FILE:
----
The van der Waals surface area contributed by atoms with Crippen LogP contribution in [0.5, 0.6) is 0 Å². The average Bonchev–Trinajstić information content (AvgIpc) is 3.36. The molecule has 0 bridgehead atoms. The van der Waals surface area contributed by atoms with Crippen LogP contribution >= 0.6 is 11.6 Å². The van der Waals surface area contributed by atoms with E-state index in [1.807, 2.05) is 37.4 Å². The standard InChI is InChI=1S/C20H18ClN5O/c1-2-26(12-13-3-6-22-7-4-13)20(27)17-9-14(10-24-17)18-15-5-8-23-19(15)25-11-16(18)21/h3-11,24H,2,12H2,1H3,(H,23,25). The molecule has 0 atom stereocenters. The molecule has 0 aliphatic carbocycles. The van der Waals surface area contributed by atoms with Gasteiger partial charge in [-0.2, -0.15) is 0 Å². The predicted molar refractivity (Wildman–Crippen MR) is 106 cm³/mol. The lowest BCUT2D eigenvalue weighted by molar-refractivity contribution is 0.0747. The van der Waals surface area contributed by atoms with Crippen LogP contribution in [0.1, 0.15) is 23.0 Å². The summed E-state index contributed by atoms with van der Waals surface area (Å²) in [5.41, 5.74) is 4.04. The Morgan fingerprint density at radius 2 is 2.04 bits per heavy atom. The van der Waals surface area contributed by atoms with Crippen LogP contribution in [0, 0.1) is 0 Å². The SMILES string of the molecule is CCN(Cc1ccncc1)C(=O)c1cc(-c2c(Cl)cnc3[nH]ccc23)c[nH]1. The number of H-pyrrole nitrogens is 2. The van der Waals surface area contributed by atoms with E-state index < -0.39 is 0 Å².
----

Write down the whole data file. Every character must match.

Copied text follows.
The van der Waals surface area contributed by atoms with Crippen LogP contribution in [0.5, 0.6) is 0 Å². The average Bonchev–Trinajstić information content (AvgIpc) is 3.36. The molecule has 0 bridgehead atoms. The van der Waals surface area contributed by atoms with Crippen LogP contribution >= 0.6 is 11.6 Å². The van der Waals surface area contributed by atoms with E-state index in [1.807, 2.05) is 37.4 Å². The standard InChI is InChI=1S/C20H18ClN5O/c1-2-26(12-13-3-6-22-7-4-13)20(27)17-9-14(10-24-17)18-15-5-8-23-19(15)25-11-16(18)21/h3-11,24H,2,12H2,1H3,(H,23,25). The molecule has 0 atom stereocenters. The molecule has 0 aliphatic carbocycles. The van der Waals surface area contributed by atoms with Gasteiger partial charge in [-0.2, -0.15) is 0 Å². The predicted molar refractivity (Wildman–Crippen MR) is 106 cm³/mol. The lowest BCUT2D eigenvalue weighted by molar-refractivity contribution is 0.0747. The van der Waals surface area contributed by atoms with Crippen LogP contribution in [0.1, 0.15) is 23.0 Å². The summed E-state index contributed by atoms with van der Waals surface area (Å²) in [5.41, 5.74) is 4.04. The Morgan fingerprint density at radius 2 is 2.04 bits per heavy atom. The van der Waals surface area contributed by atoms with Crippen LogP contribution in [0, 0.1) is 0 Å². The SMILES string of the molecule is CCN(Cc1ccncc1)C(=O)c1cc(-c2c(Cl)cnc3[nH]ccc23)c[nH]1. The number of H-pyrrole nitrogens is 2. The van der Waals surface area contributed by atoms with E-state index < -0.39 is 0 Å².